U.S. Copyright Office issues new policy on works created with AI

The U.S. Copyright Office has released a statement of policy addressing the copyrighting of works produced with artificial intelligence (AI).

The statement acknowledges that works generated with “generative AI” have raised questions about whether or not they are eligible for copyright. The statement also addresses the issue of registering works that contain both human-authored and AI-generated material.

It goes ahead to outline what information should be provided to the Office by applicants seeking to register them. It then notes that these questions are no longer hypothetical, given the increase in requests to copyright works created with AI since companies such as OpenAI and StabilityAI began releasing AI-enabled text and image generators in late 2022 and early 2023.

In 2022, author Kris Kashtanova claimed to be the first person to be granted copyright for an AI-created work when her request to register her comic book Zarya of the Dawn, which was produced using AI-generated images, was approved. However, the Copyright Office put the decision under review after discovering that the images had been made using a popular AI generator called Midjourney.

After reviewing the decision, the Copyright Office cancelled its original certification and issued a new one. The elements that Kashtanova created in the work, such as the writing and other original elements, would be protected, while the AI-generated images would not, as only human-made creations are eligible for copyright.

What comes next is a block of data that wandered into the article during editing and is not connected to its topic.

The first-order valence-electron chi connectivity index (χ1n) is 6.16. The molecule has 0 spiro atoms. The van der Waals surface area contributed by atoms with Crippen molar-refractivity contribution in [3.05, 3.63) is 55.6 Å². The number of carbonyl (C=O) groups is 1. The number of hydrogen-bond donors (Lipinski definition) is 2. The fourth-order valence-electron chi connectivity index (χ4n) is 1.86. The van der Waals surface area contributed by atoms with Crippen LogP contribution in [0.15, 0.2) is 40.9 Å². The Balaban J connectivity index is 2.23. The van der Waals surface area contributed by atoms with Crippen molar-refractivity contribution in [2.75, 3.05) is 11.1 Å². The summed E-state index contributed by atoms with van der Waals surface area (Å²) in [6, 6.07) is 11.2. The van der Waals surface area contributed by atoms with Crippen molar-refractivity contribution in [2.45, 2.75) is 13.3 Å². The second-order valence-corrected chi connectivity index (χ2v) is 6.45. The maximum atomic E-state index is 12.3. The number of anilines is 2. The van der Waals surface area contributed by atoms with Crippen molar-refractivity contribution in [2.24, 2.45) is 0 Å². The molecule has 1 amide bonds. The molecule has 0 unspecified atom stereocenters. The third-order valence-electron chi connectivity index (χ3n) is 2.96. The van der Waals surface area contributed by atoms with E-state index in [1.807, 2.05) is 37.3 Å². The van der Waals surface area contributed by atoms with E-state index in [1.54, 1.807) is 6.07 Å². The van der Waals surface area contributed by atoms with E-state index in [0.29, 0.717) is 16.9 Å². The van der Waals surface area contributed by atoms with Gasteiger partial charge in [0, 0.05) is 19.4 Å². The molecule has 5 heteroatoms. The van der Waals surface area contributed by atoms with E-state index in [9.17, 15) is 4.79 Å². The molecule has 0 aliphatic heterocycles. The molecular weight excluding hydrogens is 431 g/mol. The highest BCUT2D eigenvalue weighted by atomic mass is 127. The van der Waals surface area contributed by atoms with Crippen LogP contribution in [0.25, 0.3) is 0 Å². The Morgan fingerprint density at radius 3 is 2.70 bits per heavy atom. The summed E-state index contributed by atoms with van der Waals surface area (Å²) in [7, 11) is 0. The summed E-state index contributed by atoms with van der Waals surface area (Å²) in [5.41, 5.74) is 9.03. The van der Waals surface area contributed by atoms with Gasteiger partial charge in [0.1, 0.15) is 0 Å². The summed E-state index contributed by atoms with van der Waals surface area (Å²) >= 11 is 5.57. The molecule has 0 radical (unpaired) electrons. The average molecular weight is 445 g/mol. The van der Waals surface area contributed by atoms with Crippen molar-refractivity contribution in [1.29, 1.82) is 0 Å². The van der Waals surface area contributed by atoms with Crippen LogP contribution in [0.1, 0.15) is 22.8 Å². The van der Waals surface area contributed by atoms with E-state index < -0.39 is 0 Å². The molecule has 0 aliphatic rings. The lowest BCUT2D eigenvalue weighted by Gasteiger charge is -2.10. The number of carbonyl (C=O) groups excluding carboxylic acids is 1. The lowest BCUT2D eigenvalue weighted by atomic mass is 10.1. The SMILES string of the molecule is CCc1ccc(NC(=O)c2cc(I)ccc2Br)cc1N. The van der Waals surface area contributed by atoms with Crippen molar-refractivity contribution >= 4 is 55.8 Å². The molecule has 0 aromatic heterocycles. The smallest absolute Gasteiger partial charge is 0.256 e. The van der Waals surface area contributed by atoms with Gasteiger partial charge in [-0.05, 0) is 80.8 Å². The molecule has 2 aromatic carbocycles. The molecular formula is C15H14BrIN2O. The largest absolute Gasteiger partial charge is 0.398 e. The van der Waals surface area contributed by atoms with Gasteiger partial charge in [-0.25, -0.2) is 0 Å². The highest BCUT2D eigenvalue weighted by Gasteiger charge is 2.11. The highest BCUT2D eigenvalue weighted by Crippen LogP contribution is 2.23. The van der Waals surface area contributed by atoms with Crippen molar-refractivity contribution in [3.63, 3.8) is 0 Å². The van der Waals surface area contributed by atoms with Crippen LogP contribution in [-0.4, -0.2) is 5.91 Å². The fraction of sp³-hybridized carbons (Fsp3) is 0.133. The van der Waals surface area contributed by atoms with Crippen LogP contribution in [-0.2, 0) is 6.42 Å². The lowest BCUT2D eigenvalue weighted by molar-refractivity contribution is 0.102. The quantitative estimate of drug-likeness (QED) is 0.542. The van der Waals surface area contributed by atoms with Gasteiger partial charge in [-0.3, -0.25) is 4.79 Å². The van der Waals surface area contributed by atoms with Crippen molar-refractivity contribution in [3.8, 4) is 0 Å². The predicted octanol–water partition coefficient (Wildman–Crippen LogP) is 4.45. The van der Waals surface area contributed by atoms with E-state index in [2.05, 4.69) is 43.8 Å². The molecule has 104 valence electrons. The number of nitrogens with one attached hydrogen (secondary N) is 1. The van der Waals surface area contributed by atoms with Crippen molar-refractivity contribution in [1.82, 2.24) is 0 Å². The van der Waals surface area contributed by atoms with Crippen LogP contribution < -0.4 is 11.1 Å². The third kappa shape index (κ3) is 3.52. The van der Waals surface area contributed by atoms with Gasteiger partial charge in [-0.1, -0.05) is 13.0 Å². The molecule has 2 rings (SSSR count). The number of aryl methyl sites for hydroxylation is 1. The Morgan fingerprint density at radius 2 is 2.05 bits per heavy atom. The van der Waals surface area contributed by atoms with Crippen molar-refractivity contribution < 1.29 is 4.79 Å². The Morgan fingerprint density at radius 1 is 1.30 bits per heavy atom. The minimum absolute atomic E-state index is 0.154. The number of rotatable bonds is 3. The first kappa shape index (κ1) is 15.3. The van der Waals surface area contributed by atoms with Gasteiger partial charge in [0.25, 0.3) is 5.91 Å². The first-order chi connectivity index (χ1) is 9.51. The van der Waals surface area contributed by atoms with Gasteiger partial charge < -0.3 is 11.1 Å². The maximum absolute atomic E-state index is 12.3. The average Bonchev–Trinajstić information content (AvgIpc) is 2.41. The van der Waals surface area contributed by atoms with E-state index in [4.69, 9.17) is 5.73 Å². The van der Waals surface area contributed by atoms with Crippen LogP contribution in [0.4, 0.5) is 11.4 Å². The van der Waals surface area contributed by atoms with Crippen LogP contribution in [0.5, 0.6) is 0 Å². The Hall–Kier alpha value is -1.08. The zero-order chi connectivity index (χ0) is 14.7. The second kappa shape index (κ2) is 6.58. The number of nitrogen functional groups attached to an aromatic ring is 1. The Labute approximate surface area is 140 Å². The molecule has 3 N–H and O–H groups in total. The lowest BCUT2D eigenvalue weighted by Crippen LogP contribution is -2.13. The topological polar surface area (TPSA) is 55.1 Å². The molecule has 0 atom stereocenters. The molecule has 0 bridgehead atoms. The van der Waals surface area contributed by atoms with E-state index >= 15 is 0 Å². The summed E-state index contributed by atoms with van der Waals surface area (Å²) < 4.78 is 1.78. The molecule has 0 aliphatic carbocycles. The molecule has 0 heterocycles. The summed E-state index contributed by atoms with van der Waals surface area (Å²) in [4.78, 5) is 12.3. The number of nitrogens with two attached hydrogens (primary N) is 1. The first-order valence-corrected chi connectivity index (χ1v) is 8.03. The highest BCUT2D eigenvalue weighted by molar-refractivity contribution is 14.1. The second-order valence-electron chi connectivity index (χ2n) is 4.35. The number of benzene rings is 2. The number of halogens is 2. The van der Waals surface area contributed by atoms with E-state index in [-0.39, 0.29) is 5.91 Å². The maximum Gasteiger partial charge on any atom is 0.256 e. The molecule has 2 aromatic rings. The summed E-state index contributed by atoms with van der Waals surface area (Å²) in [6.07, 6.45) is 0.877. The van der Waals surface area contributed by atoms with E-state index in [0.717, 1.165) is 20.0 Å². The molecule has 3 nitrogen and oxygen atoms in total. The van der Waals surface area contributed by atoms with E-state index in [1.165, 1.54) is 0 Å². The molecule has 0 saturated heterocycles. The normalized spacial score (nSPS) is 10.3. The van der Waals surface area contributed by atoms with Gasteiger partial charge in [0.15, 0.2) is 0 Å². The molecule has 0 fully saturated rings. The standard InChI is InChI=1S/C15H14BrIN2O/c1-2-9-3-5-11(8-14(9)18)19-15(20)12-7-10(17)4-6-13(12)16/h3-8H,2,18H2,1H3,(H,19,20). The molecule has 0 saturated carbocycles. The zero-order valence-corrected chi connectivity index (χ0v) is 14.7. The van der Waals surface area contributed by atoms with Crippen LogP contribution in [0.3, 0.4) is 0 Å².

The Copyright Office has stated that its guiding principle for future decisions on the registration of works created with AI is that copyright only protects creations made by humans. Copyright officials evaluating a work submitted for registration will be tasked with determining whether the original choices executed in a work were produced by a human mind or mechanically.

While some cases may be straightforward, such as entering a text prompt into an image generator, which does not qualify as an act of authorship, other cases are likely to require more thought. The statement of policy notes that a human may select or arrange AI-generated material in a sufficiently creative way that “the resulting work as a whole constitutes an original work of authorship.”

The sources for this piece include an article in ArtNews.

IT World Canada Staff
IT World Canada Staff
The online resource for Canadian Information Technology professionals.

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